DHS secretary praises Mexican police for handling caravan migrants 'in a professional and humane manner'

PHOTO: Honduran migrants taking part in a caravan to the U.S. wait to cross to Mexico, in Ciudad Tecun Uman, Guatemala, Oct. 20, 2018.PlayOrlando Sierra/AFP/Getty Images
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As the caravan of Central American migrants enters Mexico, a senior Trump administration official praised the Mexican police for their handling of the "crisis on their southern border."

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Department of Homeland Security Secretary Kristjen Nielsen tweeted that DHS would continue "to support our Mexican partners as they take steps to confront the crisis on their southern border. The Mexican federal police are handling this in a professional and humane manner."

She added in a subsequent tweet that she has been in “constant contact” with her foreign counterparts in Mexico, Guatemala and Honduras, and that her department was monitoring the situation and ready to provide assistance if necessary.

PHOTO: Homeland Security Secretary Kirstjen Nielsen speaks at The Association Of The U.S. Army Annual Meeting, Oct. 9, 2018, in Washington, D.C.Tasos Katopodis/Getty Images
Homeland Security Secretary Kirstjen Nielsen speaks at The Association Of The U.S. Army Annual Meeting, Oct. 9, 2018, in Washington, D.C.

Thousands of migrants reached the Guatemala-Mexico border on Friday, breaking through a fence on the Guatemala side of a bridge separating the two countries. On the Mexican side of the bridge, they were met by Mexican police in riot gear. Others, meanwhile, waded into the Suchiate River or took rafts to get to Mexico.

PHOTO: A Honduran migrant child, part of a caravan trying to reach the U.S., looks though the gate on the bridge that connects Mexico and Guatemala in Tecun Uman, Guatemala, Oct. 20, 2018.Ueslei Marcelino /Reuters
A Honduran migrant child, part of a caravan trying to reach the U.S., looks though the gate on the bridge that connects Mexico and Guatemala in Tecun Uman, Guatemala, Oct. 20, 2018.

Many of the migrants are seeking refugee status in either Mexico or the United States.

PHOTO: Honduran migrants heading in a caravan to the U.S., wait to help fellow men get down to the Suchiate River from the Guatemala-Mexico international border bridge, in Ciudad Hidalgo, Chiapas state, Mexico, Oct. 20, 2018.Pedro Pardo/AFP/Getty Images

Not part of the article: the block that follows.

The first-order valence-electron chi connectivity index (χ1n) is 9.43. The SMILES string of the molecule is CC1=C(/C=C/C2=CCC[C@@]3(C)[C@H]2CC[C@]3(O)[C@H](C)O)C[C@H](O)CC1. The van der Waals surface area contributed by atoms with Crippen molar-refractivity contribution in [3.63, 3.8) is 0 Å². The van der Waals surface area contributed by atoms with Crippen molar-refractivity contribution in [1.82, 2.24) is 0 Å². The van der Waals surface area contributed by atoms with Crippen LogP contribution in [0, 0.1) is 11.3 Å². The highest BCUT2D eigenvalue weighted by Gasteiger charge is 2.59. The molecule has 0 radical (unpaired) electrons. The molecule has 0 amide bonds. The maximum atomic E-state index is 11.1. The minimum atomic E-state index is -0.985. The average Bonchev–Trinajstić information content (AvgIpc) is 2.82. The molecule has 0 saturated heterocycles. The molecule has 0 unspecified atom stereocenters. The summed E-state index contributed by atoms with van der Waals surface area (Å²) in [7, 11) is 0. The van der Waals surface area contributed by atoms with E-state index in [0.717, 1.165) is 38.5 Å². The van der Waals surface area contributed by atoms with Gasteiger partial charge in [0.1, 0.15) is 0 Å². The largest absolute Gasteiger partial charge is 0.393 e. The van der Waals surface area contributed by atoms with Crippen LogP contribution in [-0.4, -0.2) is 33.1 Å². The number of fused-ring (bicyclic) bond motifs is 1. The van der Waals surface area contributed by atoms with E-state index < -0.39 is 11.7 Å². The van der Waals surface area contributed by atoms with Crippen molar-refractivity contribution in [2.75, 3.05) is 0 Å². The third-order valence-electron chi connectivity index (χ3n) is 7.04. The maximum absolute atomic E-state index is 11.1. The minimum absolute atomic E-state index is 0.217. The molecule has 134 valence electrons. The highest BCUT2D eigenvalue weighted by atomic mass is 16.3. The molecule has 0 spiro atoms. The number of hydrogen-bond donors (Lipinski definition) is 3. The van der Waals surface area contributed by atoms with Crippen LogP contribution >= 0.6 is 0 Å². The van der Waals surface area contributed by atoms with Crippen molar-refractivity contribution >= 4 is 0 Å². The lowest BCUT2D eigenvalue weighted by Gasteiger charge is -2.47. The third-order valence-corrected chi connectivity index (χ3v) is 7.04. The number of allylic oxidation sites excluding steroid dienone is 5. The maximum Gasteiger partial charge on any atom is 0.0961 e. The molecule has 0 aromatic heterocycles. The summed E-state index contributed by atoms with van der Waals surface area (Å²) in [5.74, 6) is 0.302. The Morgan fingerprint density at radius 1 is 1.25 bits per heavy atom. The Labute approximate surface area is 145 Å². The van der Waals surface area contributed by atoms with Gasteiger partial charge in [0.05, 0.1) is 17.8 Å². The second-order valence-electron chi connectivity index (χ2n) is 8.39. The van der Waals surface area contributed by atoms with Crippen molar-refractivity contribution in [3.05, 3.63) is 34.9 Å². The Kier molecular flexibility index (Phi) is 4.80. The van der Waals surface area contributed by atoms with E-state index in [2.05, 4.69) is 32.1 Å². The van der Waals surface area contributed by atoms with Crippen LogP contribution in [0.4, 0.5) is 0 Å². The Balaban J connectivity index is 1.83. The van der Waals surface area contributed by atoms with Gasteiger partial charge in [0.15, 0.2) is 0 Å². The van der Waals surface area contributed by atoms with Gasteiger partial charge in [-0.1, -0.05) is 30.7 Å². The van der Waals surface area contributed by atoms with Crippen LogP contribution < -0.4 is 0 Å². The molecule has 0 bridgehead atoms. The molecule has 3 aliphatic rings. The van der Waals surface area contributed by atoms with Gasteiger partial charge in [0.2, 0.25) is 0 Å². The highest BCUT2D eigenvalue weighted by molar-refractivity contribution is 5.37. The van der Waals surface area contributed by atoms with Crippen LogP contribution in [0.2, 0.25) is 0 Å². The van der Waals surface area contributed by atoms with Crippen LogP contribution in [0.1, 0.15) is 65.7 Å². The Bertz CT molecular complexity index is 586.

Honduran migrants heading in a caravan to the U.S., wait to help fellow men get down to the Suchiate River from the Guatemala-Mexico international border bridge, in Ciudad Hidalgo, Chiapas state, Mexico, Oct. 20, 2018.

The Mexican Interior Ministry said on Saturday that 640 Honduran migrants have requested refuge in Mexico. It also said that priority attention would be given "164 women, some of them in advanced stage of pregnancy; 104 girls, boys and teenagers, who are from 3 months old to 17 years old; as well as older adults who have varying degrees of disability. This group includes a minor who traveled alone."

President Trump threatened in a series of tweets on Thursday to “call up the U.S. military and close our SOUTHERN BORDER” if Mexico doesn’t do anything to stop the flow of migrants moving north.

The president also blamed Democrats at a rally on Friday night in Arizona for the illegal border crossings.

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SLIDESHOW: Slideshow: Migrant caravans journey north

Yet, it seems that Mexico will continue to process migrants. The Interior Ministry said in its statement that migrants will begin the refugee application process at the country’s National Institute of Migration, where their data will be collected, before they are sent to shelters that have been “enabled for their accommodation.”

The Mexican government also released handout video of migrants on a bus being told by an official that they would be assisted in being processed for any asylum claims they may have.

ABC News' Amanda Maile and Joshua Hoyos contributed to this report.

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